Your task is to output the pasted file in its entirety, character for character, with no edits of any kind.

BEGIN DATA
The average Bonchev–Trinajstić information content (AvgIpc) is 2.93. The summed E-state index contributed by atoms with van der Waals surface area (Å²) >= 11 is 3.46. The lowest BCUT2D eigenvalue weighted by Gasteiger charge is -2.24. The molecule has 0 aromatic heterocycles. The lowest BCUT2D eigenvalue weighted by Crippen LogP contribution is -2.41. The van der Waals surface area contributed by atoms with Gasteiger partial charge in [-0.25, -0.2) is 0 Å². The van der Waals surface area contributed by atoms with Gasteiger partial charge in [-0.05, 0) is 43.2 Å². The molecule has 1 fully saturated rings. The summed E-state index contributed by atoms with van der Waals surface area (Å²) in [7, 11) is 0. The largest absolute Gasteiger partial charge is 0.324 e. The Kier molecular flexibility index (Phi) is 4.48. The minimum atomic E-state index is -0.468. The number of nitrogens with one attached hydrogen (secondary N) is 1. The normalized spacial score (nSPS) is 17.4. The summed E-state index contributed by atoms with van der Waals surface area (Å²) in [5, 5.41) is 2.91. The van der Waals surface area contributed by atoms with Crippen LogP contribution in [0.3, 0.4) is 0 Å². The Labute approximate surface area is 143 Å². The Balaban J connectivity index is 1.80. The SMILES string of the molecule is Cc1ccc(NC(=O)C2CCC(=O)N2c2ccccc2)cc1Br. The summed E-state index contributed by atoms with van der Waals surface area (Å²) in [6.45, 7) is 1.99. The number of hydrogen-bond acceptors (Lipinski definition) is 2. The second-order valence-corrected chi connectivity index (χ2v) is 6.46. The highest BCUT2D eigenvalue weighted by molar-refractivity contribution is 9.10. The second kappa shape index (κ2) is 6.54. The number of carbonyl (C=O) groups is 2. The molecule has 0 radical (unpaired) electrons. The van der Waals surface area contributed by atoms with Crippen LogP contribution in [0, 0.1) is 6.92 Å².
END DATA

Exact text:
The average Bonchev–Trinajstić information content (AvgIpc) is 2.93. The summed E-state index contributed by atoms with van der Waals surface area (Å²) >= 11 is 3.46. The lowest BCUT2D eigenvalue weighted by Gasteiger charge is -2.24. The molecule has 0 aromatic heterocycles. The lowest BCUT2D eigenvalue weighted by Crippen LogP contribution is -2.41. The van der Waals surface area contributed by atoms with Gasteiger partial charge in [-0.25, -0.2) is 0 Å². The van der Waals surface area contributed by atoms with Gasteiger partial charge in [-0.05, 0) is 43.2 Å². The molecule has 1 fully saturated rings. The summed E-state index contributed by atoms with van der Waals surface area (Å²) in [7, 11) is 0. The largest absolute Gasteiger partial charge is 0.324 e. The Kier molecular flexibility index (Phi) is 4.48. The minimum atomic E-state index is -0.468. The number of nitrogens with one attached hydrogen (secondary N) is 1. The normalized spacial score (nSPS) is 17.4. The summed E-state index contributed by atoms with van der Waals surface area (Å²) in [5, 5.41) is 2.91. The van der Waals surface area contributed by atoms with Crippen LogP contribution in [0.3, 0.4) is 0 Å². The Labute approximate surface area is 143 Å². The Balaban J connectivity index is 1.80. The SMILES string of the molecule is Cc1ccc(NC(=O)C2CCC(=O)N2c2ccccc2)cc1Br. The summed E-state index contributed by atoms with van der Waals surface area (Å²) in [6.45, 7) is 1.99. The number of hydrogen-bond acceptors (Lipinski definition) is 2. The second-order valence-corrected chi connectivity index (χ2v) is 6.46. The highest BCUT2D eigenvalue weighted by molar-refractivity contribution is 9.10. The second kappa shape index (κ2) is 6.54. The number of carbonyl (C=O) groups is 2. The molecule has 0 radical (unpaired) electrons. The van der Waals surface area contributed by atoms with Crippen LogP contribution in [0, 0.1) is 6.92 Å².